Patients with suspected cerebellar disease including hemorrhage should have head CT performed in the ED. Depending on the condition suspected or identified, further laboratory or radiological evaluation may be warranted. Coagulation studies, platelet count, and hematocrit should be performed for those suspected of an intracranial hemorrhage. If cerebellar tumor or hemorrhage is suspected or identified on CT, MRI or cerebral angiography may be warranted to further characterize the lesion and identify possible underlying etiologies such as vascular malformation. Treatment in the ED will depend on the underlying etiology. If intracerebellar hemorrhage is identified, prompt neurosurgical evaluation is warranted. Although immediate neurosurgical intervention was once the standard of care, early detection of small hemorrhage with today's improved diagnostic imaging has made “watchful waiting” an acceptable approach for some patients depending on the patient's clinical condition, comorbidities, and hemorrhage size.
Acute deterioration of a patient known or suspected to have an intracranial hemorrhage is due to an expanding hematoma until proven otherwise. The hemorrhage size and patient's clinical condition will guide the ED treatments and therapies, but standard resuscitation protocols should be followed. If hemorrhage is caused or exacerbated by pharmacological agents, including heparin or warfarin, reversal agents should be considered. All patients with intracranial hemorrhage should be admitted to critical care for close monitoring and frequent neurological checks.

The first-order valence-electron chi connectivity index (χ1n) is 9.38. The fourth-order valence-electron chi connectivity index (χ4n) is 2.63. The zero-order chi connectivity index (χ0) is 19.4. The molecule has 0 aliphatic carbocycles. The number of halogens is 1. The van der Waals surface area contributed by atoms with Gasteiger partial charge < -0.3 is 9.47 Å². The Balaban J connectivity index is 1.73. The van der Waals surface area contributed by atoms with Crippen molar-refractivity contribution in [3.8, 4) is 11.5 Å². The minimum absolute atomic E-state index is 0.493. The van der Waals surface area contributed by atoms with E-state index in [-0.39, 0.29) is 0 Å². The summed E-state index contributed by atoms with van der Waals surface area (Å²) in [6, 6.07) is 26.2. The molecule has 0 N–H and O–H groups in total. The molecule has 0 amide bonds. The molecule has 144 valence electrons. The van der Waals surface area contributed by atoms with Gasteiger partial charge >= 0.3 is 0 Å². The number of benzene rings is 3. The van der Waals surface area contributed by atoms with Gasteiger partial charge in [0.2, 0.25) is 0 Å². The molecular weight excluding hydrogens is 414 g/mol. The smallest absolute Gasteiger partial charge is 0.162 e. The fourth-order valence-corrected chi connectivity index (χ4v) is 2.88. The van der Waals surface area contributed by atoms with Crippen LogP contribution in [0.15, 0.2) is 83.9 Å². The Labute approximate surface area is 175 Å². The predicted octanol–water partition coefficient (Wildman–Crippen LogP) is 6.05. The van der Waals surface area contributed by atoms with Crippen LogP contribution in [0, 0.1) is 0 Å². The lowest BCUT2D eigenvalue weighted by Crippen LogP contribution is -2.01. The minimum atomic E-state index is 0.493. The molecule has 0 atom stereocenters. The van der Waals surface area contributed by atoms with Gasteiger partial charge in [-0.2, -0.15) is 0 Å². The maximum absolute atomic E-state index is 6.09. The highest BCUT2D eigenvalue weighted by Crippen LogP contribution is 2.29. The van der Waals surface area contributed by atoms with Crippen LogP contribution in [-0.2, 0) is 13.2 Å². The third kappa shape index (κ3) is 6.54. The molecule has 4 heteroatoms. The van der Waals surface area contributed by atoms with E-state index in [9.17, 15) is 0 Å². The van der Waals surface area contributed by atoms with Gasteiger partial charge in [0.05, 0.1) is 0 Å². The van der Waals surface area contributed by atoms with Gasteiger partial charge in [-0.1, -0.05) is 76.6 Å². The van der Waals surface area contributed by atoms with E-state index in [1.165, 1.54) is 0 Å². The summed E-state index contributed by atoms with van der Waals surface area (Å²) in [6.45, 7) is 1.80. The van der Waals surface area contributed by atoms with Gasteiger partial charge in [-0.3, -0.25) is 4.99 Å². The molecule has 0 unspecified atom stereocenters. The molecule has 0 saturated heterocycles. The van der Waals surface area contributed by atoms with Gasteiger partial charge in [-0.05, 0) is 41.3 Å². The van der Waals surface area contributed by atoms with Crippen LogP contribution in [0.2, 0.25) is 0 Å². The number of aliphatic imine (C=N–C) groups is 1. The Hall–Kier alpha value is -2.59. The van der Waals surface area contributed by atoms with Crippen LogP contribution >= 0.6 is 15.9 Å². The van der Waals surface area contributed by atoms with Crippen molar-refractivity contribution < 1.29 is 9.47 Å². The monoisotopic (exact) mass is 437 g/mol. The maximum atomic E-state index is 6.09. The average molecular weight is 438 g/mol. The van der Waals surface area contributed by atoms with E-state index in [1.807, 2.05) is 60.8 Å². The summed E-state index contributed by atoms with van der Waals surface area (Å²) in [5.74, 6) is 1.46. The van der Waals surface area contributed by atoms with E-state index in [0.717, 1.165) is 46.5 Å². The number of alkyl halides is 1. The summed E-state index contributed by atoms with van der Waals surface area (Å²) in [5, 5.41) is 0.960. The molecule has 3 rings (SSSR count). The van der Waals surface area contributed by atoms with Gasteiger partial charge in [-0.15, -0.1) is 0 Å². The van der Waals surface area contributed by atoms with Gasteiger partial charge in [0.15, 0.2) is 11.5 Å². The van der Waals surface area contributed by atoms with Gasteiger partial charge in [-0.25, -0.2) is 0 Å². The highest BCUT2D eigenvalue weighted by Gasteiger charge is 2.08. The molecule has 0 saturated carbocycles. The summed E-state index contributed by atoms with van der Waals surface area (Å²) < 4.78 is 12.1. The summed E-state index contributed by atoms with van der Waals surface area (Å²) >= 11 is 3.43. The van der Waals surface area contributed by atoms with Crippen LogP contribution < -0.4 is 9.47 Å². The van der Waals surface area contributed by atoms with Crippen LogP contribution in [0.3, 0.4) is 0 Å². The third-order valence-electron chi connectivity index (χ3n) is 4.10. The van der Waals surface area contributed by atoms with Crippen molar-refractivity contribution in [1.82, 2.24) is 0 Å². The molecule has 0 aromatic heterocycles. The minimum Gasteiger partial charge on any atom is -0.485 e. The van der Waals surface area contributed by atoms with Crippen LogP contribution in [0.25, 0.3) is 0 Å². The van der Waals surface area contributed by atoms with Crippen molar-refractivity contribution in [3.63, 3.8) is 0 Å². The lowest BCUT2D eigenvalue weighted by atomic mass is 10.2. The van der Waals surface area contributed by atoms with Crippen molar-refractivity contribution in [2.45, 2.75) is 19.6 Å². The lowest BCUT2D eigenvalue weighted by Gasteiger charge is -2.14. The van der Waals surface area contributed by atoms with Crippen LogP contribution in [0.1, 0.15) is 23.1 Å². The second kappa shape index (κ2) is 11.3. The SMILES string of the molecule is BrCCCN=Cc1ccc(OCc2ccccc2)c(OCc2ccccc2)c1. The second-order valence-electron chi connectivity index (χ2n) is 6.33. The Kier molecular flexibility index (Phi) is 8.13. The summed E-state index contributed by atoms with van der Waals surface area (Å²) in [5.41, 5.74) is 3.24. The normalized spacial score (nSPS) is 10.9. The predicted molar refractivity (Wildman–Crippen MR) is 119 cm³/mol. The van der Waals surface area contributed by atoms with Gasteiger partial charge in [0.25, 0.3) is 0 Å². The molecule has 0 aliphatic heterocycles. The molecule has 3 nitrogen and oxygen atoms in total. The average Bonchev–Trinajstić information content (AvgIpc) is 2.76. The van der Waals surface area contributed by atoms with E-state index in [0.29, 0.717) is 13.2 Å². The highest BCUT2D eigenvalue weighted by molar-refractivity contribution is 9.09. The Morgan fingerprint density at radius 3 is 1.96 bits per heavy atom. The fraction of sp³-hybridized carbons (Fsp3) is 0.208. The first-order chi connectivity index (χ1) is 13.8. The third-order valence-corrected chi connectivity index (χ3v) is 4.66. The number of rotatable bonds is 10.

Prior to 1960, the diagnosis of cerebellar hemorrhage was typically made on autopsy. (West J Med 1982; 136:198.) Today, the prognosis of patients with intracranial hemorrhage depends on the location and size of the hemorrhage, premorbidities, and contribution of anticoagulants. In general, the prognosis tends to be grim: 50 percent of patients die within 30 days, half within the first two days. Patients who present obtunded, with large volume hemorrhage, and have rapidly expanding hematomas also typically do poorly.
This patient was ultimately diagnosed with an ependymoma and arteriovenous malformation with hemorrhage. The patient did well with conservative management, and was discharged home two days later.